Five million dollars is lot of monies to be cavalierly spent by the same people who brought us a city motto that was already copyrighted by another township. This is asinine!

Joe Seconder said...

Thank you for investing in our future!

themommy said...

This is a great move.

Across the country, municipalities are trying to buy up vacant land and derelict commercial complexes that are an eyesore (or worse) in their communities.

Simply preventing the development of more multi-family housing in that area has tremendous value as well.

Robespierre said...

This so idiotic! We would be better served if a private party purchased this land. They could build houses there or if it's recreation you want, they could build a Putt-Putt golf course, a baseball express, a bowling ally.

All these private enterprises would have generated tax revenue as well. Instead we pay five million dollars of our hard earned money on it and have to pay to annually maintain whatever we build.

"Every time the government grows we lose more of who we are."

Glenn Beck

Robespierre said...

In fact that's where a private party could build a water park.

Robespierre said...

Why doesn't our big government city council and mayor stop looking to buy up useless land and start trying to do everything they can to build our tax base and keep from raising property taxes? Allowing a private party to purchase that land would help us to build our tax base.

We have Brookrun already. We don't need any more city parks!

“The most beautiful thing about a tree is what you do with it after you cut it down”

Rush Limbaugh

Bryan Smith said...

What would be great is if Dunwoody could get the old Chamblee Middle, there could be a more valuable master plan overall, with greenspace on either side of Chamblee Dunwoody, and an opportunity to do something bigger and better in terms of parks and recreation, soccer, tennis, etc.

jag9244 said...

Greenspace... hah...
These people cannot help themselves.
I can't wait to hear how great this 200 million dollar gubbermint offix park is going to be.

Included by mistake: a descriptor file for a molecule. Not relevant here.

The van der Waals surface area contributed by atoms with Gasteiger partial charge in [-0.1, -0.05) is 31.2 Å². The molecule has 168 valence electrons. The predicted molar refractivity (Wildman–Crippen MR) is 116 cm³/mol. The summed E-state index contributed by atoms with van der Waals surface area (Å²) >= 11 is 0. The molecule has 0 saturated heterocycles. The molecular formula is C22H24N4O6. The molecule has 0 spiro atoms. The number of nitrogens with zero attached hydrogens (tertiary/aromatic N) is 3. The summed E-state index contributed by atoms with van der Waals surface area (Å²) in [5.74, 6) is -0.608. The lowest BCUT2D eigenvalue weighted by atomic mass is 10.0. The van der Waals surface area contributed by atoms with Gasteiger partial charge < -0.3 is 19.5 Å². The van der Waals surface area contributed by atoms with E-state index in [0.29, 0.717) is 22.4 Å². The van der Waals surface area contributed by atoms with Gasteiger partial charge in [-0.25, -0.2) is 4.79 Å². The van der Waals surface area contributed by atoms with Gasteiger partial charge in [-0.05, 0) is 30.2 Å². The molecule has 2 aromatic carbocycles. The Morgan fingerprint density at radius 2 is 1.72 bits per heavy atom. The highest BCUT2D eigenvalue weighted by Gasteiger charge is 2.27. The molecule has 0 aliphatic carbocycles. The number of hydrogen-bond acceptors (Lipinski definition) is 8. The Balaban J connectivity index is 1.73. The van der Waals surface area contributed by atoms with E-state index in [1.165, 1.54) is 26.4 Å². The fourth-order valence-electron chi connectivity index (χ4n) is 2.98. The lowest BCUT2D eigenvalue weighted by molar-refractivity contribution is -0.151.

No worries, it is an investment...

Rebecca Barria said...
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Rebecca said...

This is good news. Great foresight on the part of the city.

Of course, my assumption is that 3 million is an adequate reserve for a city our size. If it weren't, I couldn't imagine the council approving such a purchase.

GaryRayBetz said...

I guess with me being the dissolute being that I am, that it would be contingent upon me to suggest the most controversial, albeit abundantly beneficial, use for the soon to be purchased 16 acre stretch of land colloquially referred to as the "PVC Farm". My
suggestion is that with the State of Nevada now looking to outlaw
prostitution, Dunwoody could address this pending privation by
developing, if you will, a sort of "pleasure dome" on the "PVC Farm"

I would anticipate this proposition to be laden with benefits thrice-fold:

Financially - this enterprise would more than copiously increase the tax base for our fair city.

The Arts - this live menagerie would amply supplant and surpass the stuffy old Georgia "rock & roll" hall-of-fame museum proposal.

Humanitarian - by establishing a business model of this type, we could address the mental health issue of loneliness going hand-in-hand with positions of power, as our state politicians would no longer have to feel
like they are the only whores in Georgia.

As always, I trust my fellow citizens will consider my recommendation in a most broad-minded manner.